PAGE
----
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Thread: How to Approach a Difficult Client I know is Wrong

  1. #11
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    Originally Posted by LHGirl
    I wouldn't send that email, but I'd make notes in your files about it. That the microwave was never used, that the dessert was asked for at a different time, etc.

    I'd simply thank the client for her business and for her feedback, and wish her Happy Holidays.

    You do not want her to get your email and be able to circulate it around to her friends, or worse, the dreaded social media. You will not win.

    She sounds like a spoiled woman who took out her own life's frustrations on you. I mean, who has a messy kitchen when they are expecting 100 guests? Mine (and yours, I'm sure) would be so spotless you'd be able to eat off the floor.

    In this age of social media, your email would be copied & pasted all over the place, and all of her "friends" would chime in:
    --"Oh yeah, I was at that party, and they gave me Pinot Grigio instead of Chardonnay"
    --"I had to ask for extra hand towels in the bathroom as they didn't replenish them fast enough"
    Blah blah blah

    For future situations, times and arrangements of appetizers, etc., could be added to the contract. Of course, the messy microwave wouldn't enter into the contract. That sh*t just makes me mad.
    Thank you for your support, I agree with you 100%! :-)

  2. #12
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    Originally Posted by dias
    What I would do: I wouldn't send this email but if you meet her at another party and she is badmouthing you, I would reply with what you want to write in the email. Maybe it could cause friction in front of others but again that's what I would do.
    Gosh I hope she wouldnít badmouth me in front of me at a party! Lol

  3. #13
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    Originally Posted by Wiseman2
    Was the client pretty drunk? Just let it go and don't send that particular staff to that particular client again. Just email the client, thank you for your feedback. Leave it because it's a they said/she said deal and will just stay that way. This client sounds cranky or as if she drank too much, so let it go.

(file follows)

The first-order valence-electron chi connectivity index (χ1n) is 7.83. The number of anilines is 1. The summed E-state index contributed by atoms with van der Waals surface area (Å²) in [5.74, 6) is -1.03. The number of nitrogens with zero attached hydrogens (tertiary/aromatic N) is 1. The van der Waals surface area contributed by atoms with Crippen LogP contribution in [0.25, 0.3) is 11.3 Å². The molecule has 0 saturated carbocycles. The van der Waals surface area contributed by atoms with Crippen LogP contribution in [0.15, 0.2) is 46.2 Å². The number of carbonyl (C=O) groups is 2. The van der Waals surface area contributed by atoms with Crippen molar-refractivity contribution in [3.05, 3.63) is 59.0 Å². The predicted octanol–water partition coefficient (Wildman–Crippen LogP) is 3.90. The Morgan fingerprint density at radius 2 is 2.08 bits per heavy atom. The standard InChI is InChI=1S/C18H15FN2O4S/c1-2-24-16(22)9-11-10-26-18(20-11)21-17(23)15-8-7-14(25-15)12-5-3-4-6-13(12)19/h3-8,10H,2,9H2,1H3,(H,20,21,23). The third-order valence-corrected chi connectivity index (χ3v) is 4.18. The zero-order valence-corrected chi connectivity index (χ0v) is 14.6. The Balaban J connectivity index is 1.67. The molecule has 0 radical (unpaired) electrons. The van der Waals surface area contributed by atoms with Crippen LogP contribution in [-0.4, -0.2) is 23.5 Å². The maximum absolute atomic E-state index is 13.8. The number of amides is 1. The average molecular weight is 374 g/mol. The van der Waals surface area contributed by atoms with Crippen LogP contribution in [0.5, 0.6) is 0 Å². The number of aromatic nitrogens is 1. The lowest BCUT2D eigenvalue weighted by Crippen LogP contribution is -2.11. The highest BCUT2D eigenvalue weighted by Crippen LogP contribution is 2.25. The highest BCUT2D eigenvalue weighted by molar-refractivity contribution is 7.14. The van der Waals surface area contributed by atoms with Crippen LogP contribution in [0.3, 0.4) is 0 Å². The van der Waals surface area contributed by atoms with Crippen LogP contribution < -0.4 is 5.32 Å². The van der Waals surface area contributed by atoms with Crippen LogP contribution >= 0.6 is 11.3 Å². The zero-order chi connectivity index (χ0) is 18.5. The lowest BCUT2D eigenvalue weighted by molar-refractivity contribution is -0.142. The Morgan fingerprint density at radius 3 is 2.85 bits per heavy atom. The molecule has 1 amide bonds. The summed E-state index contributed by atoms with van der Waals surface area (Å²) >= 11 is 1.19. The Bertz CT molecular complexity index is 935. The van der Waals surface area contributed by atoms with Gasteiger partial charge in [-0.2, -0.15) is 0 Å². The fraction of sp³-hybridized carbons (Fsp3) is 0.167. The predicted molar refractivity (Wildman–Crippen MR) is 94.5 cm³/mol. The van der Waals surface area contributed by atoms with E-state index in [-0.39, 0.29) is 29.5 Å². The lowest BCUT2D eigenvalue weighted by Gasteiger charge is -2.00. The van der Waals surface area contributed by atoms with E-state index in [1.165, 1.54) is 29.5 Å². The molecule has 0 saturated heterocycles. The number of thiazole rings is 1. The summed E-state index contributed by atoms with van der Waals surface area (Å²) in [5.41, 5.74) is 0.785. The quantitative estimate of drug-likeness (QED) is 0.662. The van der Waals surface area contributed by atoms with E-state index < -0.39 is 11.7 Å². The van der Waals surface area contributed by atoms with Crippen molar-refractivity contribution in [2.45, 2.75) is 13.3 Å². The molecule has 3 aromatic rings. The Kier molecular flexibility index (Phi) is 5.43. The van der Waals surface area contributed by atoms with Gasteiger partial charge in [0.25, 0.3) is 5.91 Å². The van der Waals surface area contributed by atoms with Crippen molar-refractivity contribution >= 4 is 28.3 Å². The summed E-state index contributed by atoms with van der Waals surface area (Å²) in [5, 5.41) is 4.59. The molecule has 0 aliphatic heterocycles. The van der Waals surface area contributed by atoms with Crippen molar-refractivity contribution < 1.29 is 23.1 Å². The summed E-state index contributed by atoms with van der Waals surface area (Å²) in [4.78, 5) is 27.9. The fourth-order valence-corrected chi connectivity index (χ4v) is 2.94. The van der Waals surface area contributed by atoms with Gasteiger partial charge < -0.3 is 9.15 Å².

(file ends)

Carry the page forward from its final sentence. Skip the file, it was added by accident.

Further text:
I didnít think about that- maybe she was drunk.

  4. #14
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    Originally Posted by milly007
    I really like everyone's advice here. Some great input.

    Like the other posters have suggested, I wouldn't bother sending the email either. Even if you were to attempt to point out to this client the inadequacies in what she told you, versus what your team told you, you're fighting a losing battle (especially if you put it in an email! This would do you more harm than good [as LHGirl pointed out]). It would be one thing if you were actually there and could confirm what your team told you, but you weren't.

    Although I'm not the biggest fan of the statement that 'a customer is always right' (because I honestly don't believe this), I think it's a good philosophy to keep in mind when dealing with customers like this lady. I'm by no means suggesting that you agree with her and tell her that she's right. But, acknowledging her concerns and as mustlovedogs suggested, letting her know that you appreciate working for her could go a long way here. I find that some people just want to be acknowledged and heard. Plus, it's good for business.

    Getting into a "well you said this, but my staff told me that" type of situation is a no-win scenario, especially if you're dealing with someone who's persnickety and is convinced that they're in the right. And at least you know what you're dealing with if you take on any events with her in the future (that's if you want to).

    I'm sure you get tons of business based on referrals and word-of-mouth, so I would try and appease her if possible. I get that it's a pain in the ar*e, but this will benefit you in the long-run.